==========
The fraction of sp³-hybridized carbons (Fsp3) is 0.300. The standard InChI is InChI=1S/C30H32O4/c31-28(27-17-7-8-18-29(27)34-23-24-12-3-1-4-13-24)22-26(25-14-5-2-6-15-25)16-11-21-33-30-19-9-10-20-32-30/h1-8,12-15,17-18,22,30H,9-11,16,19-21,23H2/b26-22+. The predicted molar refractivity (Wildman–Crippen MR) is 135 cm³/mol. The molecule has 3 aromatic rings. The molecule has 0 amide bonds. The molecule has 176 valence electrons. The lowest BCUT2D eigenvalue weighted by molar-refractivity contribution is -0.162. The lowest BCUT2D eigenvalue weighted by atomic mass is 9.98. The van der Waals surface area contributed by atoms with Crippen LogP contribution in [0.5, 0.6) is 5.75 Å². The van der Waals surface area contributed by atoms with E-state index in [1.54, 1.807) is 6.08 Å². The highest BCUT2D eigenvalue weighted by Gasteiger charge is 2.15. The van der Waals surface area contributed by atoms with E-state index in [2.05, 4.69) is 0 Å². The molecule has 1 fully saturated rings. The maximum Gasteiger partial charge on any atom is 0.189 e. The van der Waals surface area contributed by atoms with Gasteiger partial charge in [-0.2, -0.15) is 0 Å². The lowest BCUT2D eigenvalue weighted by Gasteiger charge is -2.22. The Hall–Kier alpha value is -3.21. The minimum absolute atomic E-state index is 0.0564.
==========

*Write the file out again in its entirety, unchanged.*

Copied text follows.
The fraction of sp³-hybridized carbons (Fsp3) is 0.300. The standard InChI is InChI=1S/C30H32O4/c31-28(27-17-7-8-18-29(27)34-23-24-12-3-1-4-13-24)22-26(25-14-5-2-6-15-25)16-11-21-33-30-19-9-10-20-32-30/h1-8,12-15,17-18,22,30H,9-11,16,19-21,23H2/b26-22+. The predicted molar refractivity (Wildman–Crippen MR) is 135 cm³/mol. The molecule has 3 aromatic rings. The molecule has 0 amide bonds. The molecule has 176 valence electrons. The lowest BCUT2D eigenvalue weighted by molar-refractivity contribution is -0.162. The lowest BCUT2D eigenvalue weighted by atomic mass is 9.98. The van der Waals surface area contributed by atoms with Crippen LogP contribution in [0.5, 0.6) is 5.75 Å². The van der Waals surface area contributed by atoms with E-state index in [1.54, 1.807) is 6.08 Å². The highest BCUT2D eigenvalue weighted by Gasteiger charge is 2.15. The van der Waals surface area contributed by atoms with E-state index in [2.05, 4.69) is 0 Å². The molecule has 1 fully saturated rings. The maximum Gasteiger partial charge on any atom is 0.189 e. The van der Waals surface area contributed by atoms with Gasteiger partial charge in [-0.2, -0.15) is 0 Å². The lowest BCUT2D eigenvalue weighted by Gasteiger charge is -2.22. The Hall–Kier alpha value is -3.21. The minimum absolute atomic E-state index is 0.0564.